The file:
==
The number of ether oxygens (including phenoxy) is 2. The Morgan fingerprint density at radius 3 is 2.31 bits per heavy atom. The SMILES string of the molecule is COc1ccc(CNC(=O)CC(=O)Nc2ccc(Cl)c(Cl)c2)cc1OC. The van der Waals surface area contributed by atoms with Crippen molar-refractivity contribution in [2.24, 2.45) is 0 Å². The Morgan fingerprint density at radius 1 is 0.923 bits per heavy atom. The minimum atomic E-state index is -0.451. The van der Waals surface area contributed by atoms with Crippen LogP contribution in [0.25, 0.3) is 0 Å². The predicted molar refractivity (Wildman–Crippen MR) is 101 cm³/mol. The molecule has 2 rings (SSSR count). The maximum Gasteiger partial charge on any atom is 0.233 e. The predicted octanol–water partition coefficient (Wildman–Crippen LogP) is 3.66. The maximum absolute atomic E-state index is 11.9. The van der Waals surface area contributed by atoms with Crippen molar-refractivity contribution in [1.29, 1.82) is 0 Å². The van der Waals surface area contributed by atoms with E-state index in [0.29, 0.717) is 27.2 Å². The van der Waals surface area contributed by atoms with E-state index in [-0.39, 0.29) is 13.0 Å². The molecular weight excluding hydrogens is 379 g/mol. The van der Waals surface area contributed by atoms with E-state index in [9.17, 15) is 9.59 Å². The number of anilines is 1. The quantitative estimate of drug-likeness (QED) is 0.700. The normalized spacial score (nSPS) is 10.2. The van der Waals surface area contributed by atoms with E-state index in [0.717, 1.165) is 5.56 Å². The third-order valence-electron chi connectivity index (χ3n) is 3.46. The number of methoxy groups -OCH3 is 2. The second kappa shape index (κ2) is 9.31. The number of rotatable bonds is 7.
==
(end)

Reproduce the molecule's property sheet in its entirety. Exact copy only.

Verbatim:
The number of ether oxygens (including phenoxy) is 2. The Morgan fingerprint density at radius 3 is 2.31 bits per heavy atom. The SMILES string of the molecule is COc1ccc(CNC(=O)CC(=O)Nc2ccc(Cl)c(Cl)c2)cc1OC. The van der Waals surface area contributed by atoms with Crippen molar-refractivity contribution in [2.24, 2.45) is 0 Å². The Morgan fingerprint density at radius 1 is 0.923 bits per heavy atom. The minimum atomic E-state index is -0.451. The van der Waals surface area contributed by atoms with Crippen LogP contribution in [0.25, 0.3) is 0 Å². The predicted molar refractivity (Wildman–Crippen MR) is 101 cm³/mol. The molecule has 2 rings (SSSR count). The maximum Gasteiger partial charge on any atom is 0.233 e. The predicted octanol–water partition coefficient (Wildman–Crippen LogP) is 3.66. The maximum absolute atomic E-state index is 11.9. The van der Waals surface area contributed by atoms with Crippen molar-refractivity contribution in [1.29, 1.82) is 0 Å². The van der Waals surface area contributed by atoms with E-state index in [0.29, 0.717) is 27.2 Å². The van der Waals surface area contributed by atoms with E-state index in [-0.39, 0.29) is 13.0 Å². The molecular weight excluding hydrogens is 379 g/mol. The van der Waals surface area contributed by atoms with E-state index in [9.17, 15) is 9.59 Å². The number of anilines is 1. The quantitative estimate of drug-likeness (QED) is 0.700. The normalized spacial score (nSPS) is 10.2. The van der Waals surface area contributed by atoms with E-state index in [0.717, 1.165) is 5.56 Å². The third-order valence-electron chi connectivity index (χ3n) is 3.46. The number of methoxy groups -OCH3 is 2. The second kappa shape index (κ2) is 9.31. The number of rotatable bonds is 7.